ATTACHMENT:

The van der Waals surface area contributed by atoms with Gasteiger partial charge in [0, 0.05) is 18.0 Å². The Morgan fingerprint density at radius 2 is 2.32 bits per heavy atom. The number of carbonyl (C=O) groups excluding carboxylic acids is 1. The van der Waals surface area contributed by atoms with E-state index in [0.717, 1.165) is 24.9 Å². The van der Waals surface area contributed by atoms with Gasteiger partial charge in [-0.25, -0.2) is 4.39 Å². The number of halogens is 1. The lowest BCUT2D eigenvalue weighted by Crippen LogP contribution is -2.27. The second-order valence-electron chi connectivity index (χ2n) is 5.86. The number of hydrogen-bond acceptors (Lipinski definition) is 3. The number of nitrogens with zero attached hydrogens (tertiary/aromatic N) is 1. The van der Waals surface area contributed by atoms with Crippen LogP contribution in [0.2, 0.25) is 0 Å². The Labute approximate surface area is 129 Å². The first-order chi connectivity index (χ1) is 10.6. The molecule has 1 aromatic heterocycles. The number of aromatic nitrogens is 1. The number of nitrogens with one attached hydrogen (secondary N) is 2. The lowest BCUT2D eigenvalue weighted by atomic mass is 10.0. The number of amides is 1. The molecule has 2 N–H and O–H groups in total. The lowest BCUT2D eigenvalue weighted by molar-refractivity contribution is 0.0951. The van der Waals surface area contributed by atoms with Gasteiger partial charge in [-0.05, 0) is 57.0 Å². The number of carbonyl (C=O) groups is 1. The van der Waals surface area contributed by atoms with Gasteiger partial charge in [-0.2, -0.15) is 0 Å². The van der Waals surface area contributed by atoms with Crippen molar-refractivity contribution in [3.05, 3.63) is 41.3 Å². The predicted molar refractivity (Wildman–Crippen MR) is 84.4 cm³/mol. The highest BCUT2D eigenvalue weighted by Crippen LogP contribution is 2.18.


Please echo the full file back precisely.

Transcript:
The van der Waals surface area contributed by atoms with Gasteiger partial charge in [0, 0.05) is 18.0 Å². The Morgan fingerprint density at radius 2 is 2.32 bits per heavy atom. The number of carbonyl (C=O) groups excluding carboxylic acids is 1. The van der Waals surface area contributed by atoms with E-state index in [0.717, 1.165) is 24.9 Å². The van der Waals surface area contributed by atoms with Gasteiger partial charge in [-0.25, -0.2) is 4.39 Å². The number of halogens is 1. The lowest BCUT2D eigenvalue weighted by Crippen LogP contribution is -2.27. The second-order valence-electron chi connectivity index (χ2n) is 5.86. The number of hydrogen-bond acceptors (Lipinski definition) is 3. The number of nitrogens with zero attached hydrogens (tertiary/aromatic N) is 1. The van der Waals surface area contributed by atoms with Crippen LogP contribution in [0.2, 0.25) is 0 Å². The Labute approximate surface area is 129 Å². The first-order chi connectivity index (χ1) is 10.6. The molecule has 1 aromatic heterocycles. The number of aromatic nitrogens is 1. The number of nitrogens with one attached hydrogen (secondary N) is 2. The lowest BCUT2D eigenvalue weighted by atomic mass is 10.0. The number of amides is 1. The molecule has 2 N–H and O–H groups in total. The lowest BCUT2D eigenvalue weighted by molar-refractivity contribution is 0.0951. The van der Waals surface area contributed by atoms with Gasteiger partial charge in [-0.05, 0) is 57.0 Å². The number of carbonyl (C=O) groups is 1. The van der Waals surface area contributed by atoms with Gasteiger partial charge in [-0.2, -0.15) is 0 Å². The van der Waals surface area contributed by atoms with Crippen molar-refractivity contribution in [3.05, 3.63) is 41.3 Å². The predicted molar refractivity (Wildman–Crippen MR) is 84.4 cm³/mol. The highest BCUT2D eigenvalue weighted by Crippen LogP contribution is 2.18.